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Archive for the ‘Judge Susan Illston’ Category

Case Blurb: Nursing Home Pension Fund; Standards for the imposition of ‘lesser sanctions’

Posted by rjbiii on September 15, 2008

The parties debate whether plaintiffs must demonstrate prejudice before the Court can impose lesser sanctions. The Ninth Circuit has recognized that it has sent conflicting signals regarding whether prejudice must be shown in order for the sanction of dismissal to be appropriate. A court in this district recently clarified that the Ninth Circuit has required a showing of prejudice only when courts are acting under Federal Rule of Civil Procedure 37, which applies when a party disobeys a court order regarding discovery. When acting under its inherent authority, however, a district court need not consider prejudice to the party moving for sanctions…and prejudice has not been required when a party moves for lesser sanctions. Here, the Court is considering lesser sanctions in the form of an adverse inference, and even assuming prejudice is required, the Court notes that it would be quite difficult for plaintiffs to demonstrate how they were harmed by evidence to which they do not have access.

Nursing Home Pension Fund v. Oracle Corp., 2008 WL 4093497 at *5 (N.D.Cal. Sept. 2, 2008) (internal citations removed).

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Posted in 9th Circuit, Adverse Inference, Case Blurbs, Duty to Preserve, Judge Susan Illston, N.D. Cal., Sanctions, Spoliation | Leave a Comment »

Case Blurb: Nursing Home Pension Fund; Process to Determine nature of sanctions a court should impose for destruction of evidence

Posted by rjbiii on September 15, 2008

In determining whether and what type of sanctions to issue, the Third Circuit has explained that courts should consider three factors: 1) “the degree of fault of the party who altered or destroyed the evidence,” 2) “the degree of prejudice suffered by the opposing party,” and 3) “whether there is a lesser sanction that will avoid substantial unfairness to the opposing party.” Schmid v. Milwaukee, 13 F.3d 76, 79 (3rd Cir.1994); see also Toste, 1996 WL 101189 at * 2 (“[A] party’s motive or degree of fault in destroying evidence is relevant to what sanction, if any, is imposed.”). The Ninth Circuit has also explained that “[b]efore imposing the ‘harsh sanction’ of dismissal,” courts should consider “(1) the public’s interest in expeditious resolution of litigation; (2) the court’s need to manage its dockets; (3) the risk of prejudice to the party seeking sanctions; (4) the public policy favoring disposition of cases on their merits; and (5) the availability of less drastic sanctions.” Leon, 464 F.3d at 958. However, district courts “need not make explicit findings regarding each of these factors.” Id.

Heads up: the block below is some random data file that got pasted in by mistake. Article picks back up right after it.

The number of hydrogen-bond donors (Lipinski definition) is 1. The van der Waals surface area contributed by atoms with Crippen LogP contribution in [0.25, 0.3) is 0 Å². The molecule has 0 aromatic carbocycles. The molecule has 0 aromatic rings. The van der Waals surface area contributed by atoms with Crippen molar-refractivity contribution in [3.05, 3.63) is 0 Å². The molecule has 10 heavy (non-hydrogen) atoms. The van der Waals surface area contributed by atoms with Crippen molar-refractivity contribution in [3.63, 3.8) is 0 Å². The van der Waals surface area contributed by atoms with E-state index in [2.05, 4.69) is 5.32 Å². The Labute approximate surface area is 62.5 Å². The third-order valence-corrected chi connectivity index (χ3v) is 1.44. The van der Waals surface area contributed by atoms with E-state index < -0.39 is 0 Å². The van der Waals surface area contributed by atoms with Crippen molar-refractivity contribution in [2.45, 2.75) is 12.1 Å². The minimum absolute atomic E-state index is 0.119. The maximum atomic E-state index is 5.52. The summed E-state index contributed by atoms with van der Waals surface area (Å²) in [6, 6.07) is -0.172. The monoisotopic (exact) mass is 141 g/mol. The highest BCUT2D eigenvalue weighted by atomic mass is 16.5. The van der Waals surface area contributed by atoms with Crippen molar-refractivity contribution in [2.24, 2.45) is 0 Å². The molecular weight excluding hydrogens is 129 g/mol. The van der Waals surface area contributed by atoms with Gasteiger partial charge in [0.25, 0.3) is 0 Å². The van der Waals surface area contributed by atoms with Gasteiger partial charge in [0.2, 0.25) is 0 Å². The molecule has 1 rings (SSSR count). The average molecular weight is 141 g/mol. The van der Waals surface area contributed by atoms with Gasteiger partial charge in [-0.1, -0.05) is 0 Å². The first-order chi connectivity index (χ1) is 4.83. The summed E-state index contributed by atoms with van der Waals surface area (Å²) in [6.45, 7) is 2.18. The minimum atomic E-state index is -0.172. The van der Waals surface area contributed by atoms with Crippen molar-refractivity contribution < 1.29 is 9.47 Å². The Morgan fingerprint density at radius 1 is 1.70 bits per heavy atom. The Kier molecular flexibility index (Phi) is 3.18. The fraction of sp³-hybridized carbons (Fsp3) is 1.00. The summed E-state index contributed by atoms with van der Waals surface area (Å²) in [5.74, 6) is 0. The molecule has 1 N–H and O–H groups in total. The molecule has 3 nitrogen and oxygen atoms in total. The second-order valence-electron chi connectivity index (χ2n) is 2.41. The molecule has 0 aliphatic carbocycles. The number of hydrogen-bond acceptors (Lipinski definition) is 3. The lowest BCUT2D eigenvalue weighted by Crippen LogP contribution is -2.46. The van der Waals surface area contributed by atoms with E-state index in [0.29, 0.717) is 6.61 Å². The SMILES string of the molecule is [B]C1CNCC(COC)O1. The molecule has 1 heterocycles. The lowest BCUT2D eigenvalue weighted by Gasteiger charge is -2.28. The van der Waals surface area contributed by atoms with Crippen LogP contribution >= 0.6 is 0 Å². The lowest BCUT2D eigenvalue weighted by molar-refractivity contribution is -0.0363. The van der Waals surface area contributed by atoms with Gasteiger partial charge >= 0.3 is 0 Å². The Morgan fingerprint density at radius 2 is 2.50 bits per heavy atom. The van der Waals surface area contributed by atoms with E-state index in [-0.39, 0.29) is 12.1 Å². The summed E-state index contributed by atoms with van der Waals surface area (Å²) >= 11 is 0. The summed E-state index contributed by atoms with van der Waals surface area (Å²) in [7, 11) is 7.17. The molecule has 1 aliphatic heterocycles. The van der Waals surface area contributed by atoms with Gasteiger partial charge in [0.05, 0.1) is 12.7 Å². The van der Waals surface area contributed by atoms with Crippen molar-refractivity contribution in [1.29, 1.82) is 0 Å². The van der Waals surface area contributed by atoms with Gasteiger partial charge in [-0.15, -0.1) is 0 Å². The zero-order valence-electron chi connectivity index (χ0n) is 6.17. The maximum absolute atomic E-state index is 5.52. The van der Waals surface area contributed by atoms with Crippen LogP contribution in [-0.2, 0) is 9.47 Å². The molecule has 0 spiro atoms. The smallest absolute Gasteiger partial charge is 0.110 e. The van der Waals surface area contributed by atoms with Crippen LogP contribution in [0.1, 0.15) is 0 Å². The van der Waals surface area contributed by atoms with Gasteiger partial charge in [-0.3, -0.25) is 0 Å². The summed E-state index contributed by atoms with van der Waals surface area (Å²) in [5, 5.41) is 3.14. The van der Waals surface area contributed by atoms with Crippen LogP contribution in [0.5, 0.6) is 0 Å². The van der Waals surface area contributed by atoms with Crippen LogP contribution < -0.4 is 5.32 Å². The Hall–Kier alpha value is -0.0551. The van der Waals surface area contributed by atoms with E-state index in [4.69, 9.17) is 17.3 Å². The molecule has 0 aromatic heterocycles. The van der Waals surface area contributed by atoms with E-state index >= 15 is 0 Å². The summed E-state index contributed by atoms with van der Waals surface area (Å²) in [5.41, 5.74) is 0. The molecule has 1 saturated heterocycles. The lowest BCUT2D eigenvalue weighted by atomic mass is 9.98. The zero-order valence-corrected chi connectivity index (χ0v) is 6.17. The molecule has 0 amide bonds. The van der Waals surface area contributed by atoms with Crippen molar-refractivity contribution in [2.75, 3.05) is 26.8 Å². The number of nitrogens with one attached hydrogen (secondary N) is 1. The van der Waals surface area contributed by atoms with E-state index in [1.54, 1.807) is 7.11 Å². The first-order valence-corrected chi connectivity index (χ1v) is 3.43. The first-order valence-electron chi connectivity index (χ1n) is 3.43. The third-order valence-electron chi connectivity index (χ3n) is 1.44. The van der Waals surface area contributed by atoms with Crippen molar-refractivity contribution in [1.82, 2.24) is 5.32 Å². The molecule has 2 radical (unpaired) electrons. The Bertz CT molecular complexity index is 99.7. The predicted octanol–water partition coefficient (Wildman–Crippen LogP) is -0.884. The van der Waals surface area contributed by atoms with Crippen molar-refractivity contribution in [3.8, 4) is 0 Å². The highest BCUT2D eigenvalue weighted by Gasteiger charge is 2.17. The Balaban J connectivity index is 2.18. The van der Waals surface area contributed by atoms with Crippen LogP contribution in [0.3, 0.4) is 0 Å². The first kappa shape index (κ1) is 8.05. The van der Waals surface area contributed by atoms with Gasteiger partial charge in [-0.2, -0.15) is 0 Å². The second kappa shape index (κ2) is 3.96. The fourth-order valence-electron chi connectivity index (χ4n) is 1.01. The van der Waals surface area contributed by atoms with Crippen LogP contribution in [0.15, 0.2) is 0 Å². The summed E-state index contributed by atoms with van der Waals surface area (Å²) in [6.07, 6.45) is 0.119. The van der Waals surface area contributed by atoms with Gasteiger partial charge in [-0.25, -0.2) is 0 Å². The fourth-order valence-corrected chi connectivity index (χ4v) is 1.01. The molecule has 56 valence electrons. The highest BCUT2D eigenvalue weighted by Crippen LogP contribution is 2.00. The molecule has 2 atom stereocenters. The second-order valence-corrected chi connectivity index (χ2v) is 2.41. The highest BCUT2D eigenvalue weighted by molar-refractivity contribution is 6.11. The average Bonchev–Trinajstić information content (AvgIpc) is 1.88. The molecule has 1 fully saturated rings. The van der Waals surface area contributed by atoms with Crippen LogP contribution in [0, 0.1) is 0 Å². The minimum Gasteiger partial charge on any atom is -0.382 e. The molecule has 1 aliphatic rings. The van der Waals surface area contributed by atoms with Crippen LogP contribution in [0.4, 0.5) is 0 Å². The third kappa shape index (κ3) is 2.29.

Nursing Home Pension Fund v. Oracle Corp., 2008 WL 4093497 at *4 (N.D.Cal. Sept. 2, 2008)

Posted in 9th Circuit, Case Blurbs, Judge Susan Illston, N.D. Cal., Sanctions, Spoliation | Leave a Comment »

Case Blurb: Nursing Home Pension Fund; Court lists ‘three types of sanctions’ available for destruction of evidence

Posted by rjbiii on September 15, 2008

Courts have developed three types of sanctions for destruction of evidence. First, a court can instruct the jury that it may infer that evidence made unavailable by a party was unfavorable to that party.
Second, a court can exclude witness testimony based on the spoliated evidence.
The third and harshest of sanctions is to dismiss the claim of the party responsible for the spoliation.

Nursing Home Pension Fund v. Oracle Corp., 2008 WL 4093497 at *4 (N.D.Cal. Sept. 2, 2008).

Posted in 9th Circuit, Case Blurbs, Judge Susan Illston, N.D. Cal., Sanctions, Spoliation | Leave a Comment »

Case Blurb: Nursing Home Pension Fund; Court discusses ‘legal control’ of evidence

Posted by rjbiii on September 15, 2008

[Requesting Party] additionally allege[s] that defendants failed to preserve or destroyed documents created in preparation for a book entitled Softwar: An Intimate Portrait of Larry Ellison and Oracle (“Softwar” ). The book was written by Matthew Symonds, an author and editor with The Economist, who conducted at least 135 hours of recorded interviews between March 2001 and August 2002 with defendant Ellison. In October 2006, plaintiffs moved to compel defendants to produce the transcripts and audio files of these Softwar interviews. Defendants argued that the materials were not in their custody or control, and Symonds also asserted that the materials were his sole property. On January 2, 2007, Special Master Infante determined that although such materials were in the physical possession of Symonds, Ellison had legal control of them pursuant to a contract between Symonds and Ellison. Winkler Decl. ex. 194. As a result, Special Master Infante ordered defendants to produce copies of “any interview notes, transcripts or tape recordings relating to the book.” Id. at 4. Shortly thereafter, it was revealed that Symonds no longer had the materials in question, and it appears that Symonds may have discarded the laptop computer containing the transcripts and audio files after he learned of plaintiffs’ motion to compel.

Nursing Home Pension Fund v. Oracle Corp., 2008 WL 4093497 at *2 (N.D.Cal. Sept. 2, 2008).

Posted in 9th Circuit, Case Blurbs, Data Sources, Duty to Preserve, Duty to Produce, FRCP 34(a), Judge Susan Illston, N.D. Cal., Possession or Custody or Control Of Evidence | Leave a Comment »